Most of it is meticulously preserved and historically accurate, but don’t miss the one modern touch, the Grotto, a gorgeous hideaway lined with mosaics and mirrors, designed by Niki de Saint Phalle of the Nanas fame.

The original palace was destroyed in the Second World War, but an accurate replica has been rebuilt and just opened as a conference centre.

Below this is the Museum Schloss Herrenhausen, which gives not only great background to the gardens themselves, but also the Hanoverian royal line and life in that era.

Exhibition Crown

16.30: Keen plant enthusiasts will want to use their combined ticket to visit the Berggarten across the road, a botanical garden with a vast variety of plants including a world-famous collection of orchids.

Others might rather stop at the cafe, set in what would have been the palace kitchens, before taking the metro back to the city centre to freshen up before dinner.

19.30: German food is hearty and frequently meat-heavy, so tell clients to go out with an appetite. Recommend Broyhan Haus on Kramerstrasse for traditional dishes – beer soup, schnitzels, sauerkraut, roast suckling pig – in a fittingly old-world setting.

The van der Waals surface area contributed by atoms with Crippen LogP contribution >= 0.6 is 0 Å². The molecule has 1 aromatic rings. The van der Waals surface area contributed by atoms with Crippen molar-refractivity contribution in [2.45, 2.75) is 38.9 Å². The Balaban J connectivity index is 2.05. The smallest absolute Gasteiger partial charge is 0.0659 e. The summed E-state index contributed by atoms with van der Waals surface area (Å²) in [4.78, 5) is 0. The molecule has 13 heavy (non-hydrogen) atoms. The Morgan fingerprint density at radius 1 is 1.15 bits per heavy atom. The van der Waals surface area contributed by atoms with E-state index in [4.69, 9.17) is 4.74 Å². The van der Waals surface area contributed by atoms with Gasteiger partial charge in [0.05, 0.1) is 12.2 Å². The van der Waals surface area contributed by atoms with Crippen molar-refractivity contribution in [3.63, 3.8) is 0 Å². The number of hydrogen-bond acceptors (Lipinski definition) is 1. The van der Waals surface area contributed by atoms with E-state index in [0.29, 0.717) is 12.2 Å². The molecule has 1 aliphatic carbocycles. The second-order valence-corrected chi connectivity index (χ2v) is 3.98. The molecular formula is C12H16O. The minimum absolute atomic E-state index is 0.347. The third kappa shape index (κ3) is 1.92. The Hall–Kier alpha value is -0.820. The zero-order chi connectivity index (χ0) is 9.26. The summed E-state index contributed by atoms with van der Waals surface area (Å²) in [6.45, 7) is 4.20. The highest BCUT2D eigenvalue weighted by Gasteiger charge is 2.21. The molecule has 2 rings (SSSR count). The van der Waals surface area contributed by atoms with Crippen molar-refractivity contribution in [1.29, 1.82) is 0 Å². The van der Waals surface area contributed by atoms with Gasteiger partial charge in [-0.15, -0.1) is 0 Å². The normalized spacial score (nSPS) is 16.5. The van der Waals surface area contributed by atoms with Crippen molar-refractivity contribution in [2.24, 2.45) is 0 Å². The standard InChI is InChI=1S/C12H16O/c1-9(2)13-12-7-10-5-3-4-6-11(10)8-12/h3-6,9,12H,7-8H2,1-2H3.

Day Two

09.30: Board the S4 train from Hanover’s main station to Nordstemmen (these leave at 30 minutes past the hour), then walk the less-than-two miles to Schloss Marienburg.

This pretty castle is Germany’s Taj Mahal – a monument to love. The last king of Hanover – who inherited the title after the British throne had passed to Victoria – had the castle built as a gift for his beloved wife Marie.

But before the construction was complete, war broke out with Prussia, and in 1866 George was exiled to Austria, with his family following him a year later. So the castle was barely inhabited – looked after by just a caretaker for 80 years, it’s preserved in its original historic state.